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Uday Yadav
Uday Yadav

Posted on

Julia: A fresh approach to technical computing

This is an old post made on on medium, just porting them to dev.to

julia.jpeg

For those of you who don’t know what Julia is, here is a quick and short intro :

  • Julia is a high-level, high-performance, dynamic programming language, designed and developed by Jeff Bezanson, Alan Edelman, Stefan Karpinski, Viral B. Shah
  • While it is a general-purpose language and can be used to write any application, many of its features are well-suited for numerical analysis and computational science.
  • Julia proves to be faster than Python as it keeps reaching the speed of C, puts up a pretty impressive performance against python.
  • Julia is simpler than python, yet as fast even faster than C.

Why Julia

In the world where Python has become the to-go language to Data Science and ML, what brings us to Julia? Well consider this :

julia_benchmark.png

https://julialang.org/benchmarks/

A language as simple as python running as fast C, can you believe it.

Julia is a JIT(Just In Time) compiled language, it is fundamentally different from other compiled language ex: Rust and C++.

But JIT-compiled language must be slower, right? Well technically it should be, but the way Julia’s core is implemented makes it faster than what is expected. You can read more about it here :

Why Julia is so fast

Why I love Julia

  • Performance: If you have any doubts related to Julia’s performance compared to Python, please throw them aside immediately. Julia is fast, if you want to compare it to c++ or rust, then it is on-par with them, in some cases even faster. It’s blazing fast out of the box, no package/optimization needed.
  • Syntax: Julia’s syntax is quite similar to python, but it’s simply simple JavaScript. It follows the same indentation rules as that of python. Here is a code snippet :
function g(x,y)     
    return x * y
end
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  • Functionality: It is designed to keep technical computing in focus, it excels at numerical computing with a syntax that is great for math, with support for many numeric data types, and providing parallelism out of the box.
  • Parallel computing and GPU programming: Julia was designed to take advantage of parallel computing and leveraging the power of GPU’s in mind.

Julia was designed for parallelism from the ground-up, and provides built-in primitives for parallel computing at every level: instruction level parallelism, multi-threading, and distributed computing. The Celeste.jl project achieved 1.5 PetaFLOP/s on the Cori supercomputer at NERSC using 650,000 cores.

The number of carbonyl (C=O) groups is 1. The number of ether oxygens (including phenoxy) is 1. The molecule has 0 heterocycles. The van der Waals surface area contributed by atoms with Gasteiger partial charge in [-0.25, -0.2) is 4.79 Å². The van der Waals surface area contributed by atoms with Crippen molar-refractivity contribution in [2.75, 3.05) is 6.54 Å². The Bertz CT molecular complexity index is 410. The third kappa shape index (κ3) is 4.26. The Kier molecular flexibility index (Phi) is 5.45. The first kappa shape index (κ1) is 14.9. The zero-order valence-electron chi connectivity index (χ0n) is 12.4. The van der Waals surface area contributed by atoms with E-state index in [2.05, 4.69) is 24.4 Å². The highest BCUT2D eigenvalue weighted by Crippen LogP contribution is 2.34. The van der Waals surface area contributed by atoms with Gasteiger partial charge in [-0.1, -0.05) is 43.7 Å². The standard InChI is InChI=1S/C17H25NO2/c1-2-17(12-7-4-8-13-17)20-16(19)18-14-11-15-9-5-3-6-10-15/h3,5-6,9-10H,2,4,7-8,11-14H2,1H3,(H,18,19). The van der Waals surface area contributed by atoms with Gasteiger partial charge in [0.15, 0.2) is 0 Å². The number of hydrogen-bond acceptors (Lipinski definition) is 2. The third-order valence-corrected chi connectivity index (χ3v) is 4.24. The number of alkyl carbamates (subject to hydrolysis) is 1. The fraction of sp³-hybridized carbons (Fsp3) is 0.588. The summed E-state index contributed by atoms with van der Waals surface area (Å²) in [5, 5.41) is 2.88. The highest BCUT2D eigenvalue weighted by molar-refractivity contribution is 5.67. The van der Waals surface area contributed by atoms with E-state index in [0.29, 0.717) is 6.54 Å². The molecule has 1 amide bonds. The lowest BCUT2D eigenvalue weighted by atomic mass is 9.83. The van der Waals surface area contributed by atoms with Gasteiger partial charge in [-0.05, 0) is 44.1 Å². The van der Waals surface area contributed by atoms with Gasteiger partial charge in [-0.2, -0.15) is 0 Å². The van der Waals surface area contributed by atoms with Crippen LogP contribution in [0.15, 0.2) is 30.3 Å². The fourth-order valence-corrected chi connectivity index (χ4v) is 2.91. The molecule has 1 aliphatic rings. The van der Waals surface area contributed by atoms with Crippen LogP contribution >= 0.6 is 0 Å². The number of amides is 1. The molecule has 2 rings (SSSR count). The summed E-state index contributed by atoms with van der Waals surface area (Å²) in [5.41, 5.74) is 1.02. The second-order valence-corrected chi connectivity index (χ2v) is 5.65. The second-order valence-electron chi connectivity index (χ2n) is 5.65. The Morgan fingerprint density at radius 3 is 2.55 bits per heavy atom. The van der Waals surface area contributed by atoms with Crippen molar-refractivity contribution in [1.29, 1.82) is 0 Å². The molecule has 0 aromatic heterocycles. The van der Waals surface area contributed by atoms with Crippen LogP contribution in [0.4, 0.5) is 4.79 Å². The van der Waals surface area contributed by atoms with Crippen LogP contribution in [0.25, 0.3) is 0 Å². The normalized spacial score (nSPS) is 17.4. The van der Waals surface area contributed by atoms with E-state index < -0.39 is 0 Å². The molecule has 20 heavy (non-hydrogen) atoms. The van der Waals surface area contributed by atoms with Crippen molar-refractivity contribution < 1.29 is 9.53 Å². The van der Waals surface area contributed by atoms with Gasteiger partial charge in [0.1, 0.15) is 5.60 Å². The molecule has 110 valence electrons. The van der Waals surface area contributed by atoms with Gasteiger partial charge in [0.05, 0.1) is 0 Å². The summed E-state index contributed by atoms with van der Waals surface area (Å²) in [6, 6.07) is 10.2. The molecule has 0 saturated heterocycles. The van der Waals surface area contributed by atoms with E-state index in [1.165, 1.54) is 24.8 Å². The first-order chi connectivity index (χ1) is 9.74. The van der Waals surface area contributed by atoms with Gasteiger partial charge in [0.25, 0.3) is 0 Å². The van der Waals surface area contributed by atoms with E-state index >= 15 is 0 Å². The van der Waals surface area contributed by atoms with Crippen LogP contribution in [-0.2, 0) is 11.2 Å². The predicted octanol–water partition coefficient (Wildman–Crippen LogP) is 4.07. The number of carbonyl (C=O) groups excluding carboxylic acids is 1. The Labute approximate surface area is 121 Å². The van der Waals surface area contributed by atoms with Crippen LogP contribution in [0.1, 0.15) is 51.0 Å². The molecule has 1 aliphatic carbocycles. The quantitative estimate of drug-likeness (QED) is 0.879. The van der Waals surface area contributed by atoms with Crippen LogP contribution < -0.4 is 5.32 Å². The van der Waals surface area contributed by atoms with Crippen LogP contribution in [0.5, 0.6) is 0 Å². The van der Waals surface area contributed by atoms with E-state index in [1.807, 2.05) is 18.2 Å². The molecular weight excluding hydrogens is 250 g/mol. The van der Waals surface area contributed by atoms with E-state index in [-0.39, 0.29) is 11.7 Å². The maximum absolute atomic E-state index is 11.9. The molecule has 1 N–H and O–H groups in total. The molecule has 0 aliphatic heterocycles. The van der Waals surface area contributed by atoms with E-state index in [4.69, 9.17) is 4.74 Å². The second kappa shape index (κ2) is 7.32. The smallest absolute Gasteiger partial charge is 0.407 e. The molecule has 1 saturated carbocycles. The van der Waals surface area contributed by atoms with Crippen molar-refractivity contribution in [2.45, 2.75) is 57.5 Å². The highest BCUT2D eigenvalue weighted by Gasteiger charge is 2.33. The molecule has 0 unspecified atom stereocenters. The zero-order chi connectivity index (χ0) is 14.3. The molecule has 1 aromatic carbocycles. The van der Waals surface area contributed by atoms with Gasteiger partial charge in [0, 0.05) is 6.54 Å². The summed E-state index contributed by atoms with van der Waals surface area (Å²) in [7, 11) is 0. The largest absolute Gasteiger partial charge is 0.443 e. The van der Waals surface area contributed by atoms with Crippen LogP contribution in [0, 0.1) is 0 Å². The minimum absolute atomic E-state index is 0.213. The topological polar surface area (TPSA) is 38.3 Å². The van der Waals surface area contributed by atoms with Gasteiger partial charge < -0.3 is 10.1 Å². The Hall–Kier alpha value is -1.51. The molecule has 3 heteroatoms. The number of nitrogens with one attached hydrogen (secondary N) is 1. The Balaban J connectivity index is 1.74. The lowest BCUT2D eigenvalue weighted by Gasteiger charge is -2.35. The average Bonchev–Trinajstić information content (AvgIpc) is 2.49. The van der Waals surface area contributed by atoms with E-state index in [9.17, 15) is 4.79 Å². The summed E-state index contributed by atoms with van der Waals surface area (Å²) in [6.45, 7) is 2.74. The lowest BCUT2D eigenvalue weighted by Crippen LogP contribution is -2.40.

https://juliacomputing.com/case-studies/celeste.html

Well, the conclusion to draw here is Julia is freaking fast in all ways, but the more important one is Julia is much easier to code in. Earlier these research’s used tools and frameworks that had limitations even it comes to usability.

Julia is helping researches around the world to do things they are good at, crunching new ideas and methods, and not hindering their ability to experiment.

If you want to get started with Julia on Colab, please refer to one of my previous articles :

How to run Julia on Colab

  • Amazing Package manager: Just like any other modern programming language, Julia also has a package manager.

Things to know about julia :

  • In Julia, Arrays start with index 1 not 0, like Fortran.
  • It also has an excellent programming interface with other programming languages like c/c++.

Julia Vs Python: From Data science and machine learning perspective.

Julia was designed from the start for scientific and numerical computation, hence it has a lot of advantages over Python.

  • Julia is faster than python (we discussed it) Designed with maths first approach in computing, it has more in-built mathematical functions and support for more operations.
  • Example: Let’s say you have a Julia function to square the element passed as arguments and then returns it, now if you pass in a number, you get back it’s square, if you pass in a matrix, you get back the matrix squared (m*m), and if you pass in the matrix with . (dot) operator, then it will return every element of that matrix squared!
  • Julia is developing its own native machine learning libraries. Flux is a machine learning library for Julia that has many existing model patterns for common use cases. Since it’s written entirely in Julia, it can be modified as needed by the user, and it uses Julia’s native just-in-time compilation to optimize projects from inside out.
  • Python may have more packages: Yes, the package ecosystem of python is bigger, but Julia lacks no support when it comes to toolkit you need to perform any data science or ml task. Plus as stated above, all packages in Julia are written natively.
  • Julia also provides an excellent language for those who want to write their own machine learning algorithms, from scratch, or want to experiment with them or make their own. Plus I strongly believe that 98% of people doing data science and machine learning out in the world hardly know anything that’s happening in underneath those algorithms and mathematical function that they call from Keras and NumPy

As of June 2020, Julia is a relatively new programming language. More and more researchers around the world are considering Julia. In my opinion, anyone aspiring in the field of data science and machine learning should definitely learn about Julia, because it’s an amazing programming language they capabilities like no others.

I hope you like this article !

Top comments (1)

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logankilpatrick profile image
Logan Kilpatrick

The case studies for Julia on the Julia Computing website always amaze me. There are so many cool things being built with #JuliaLang!

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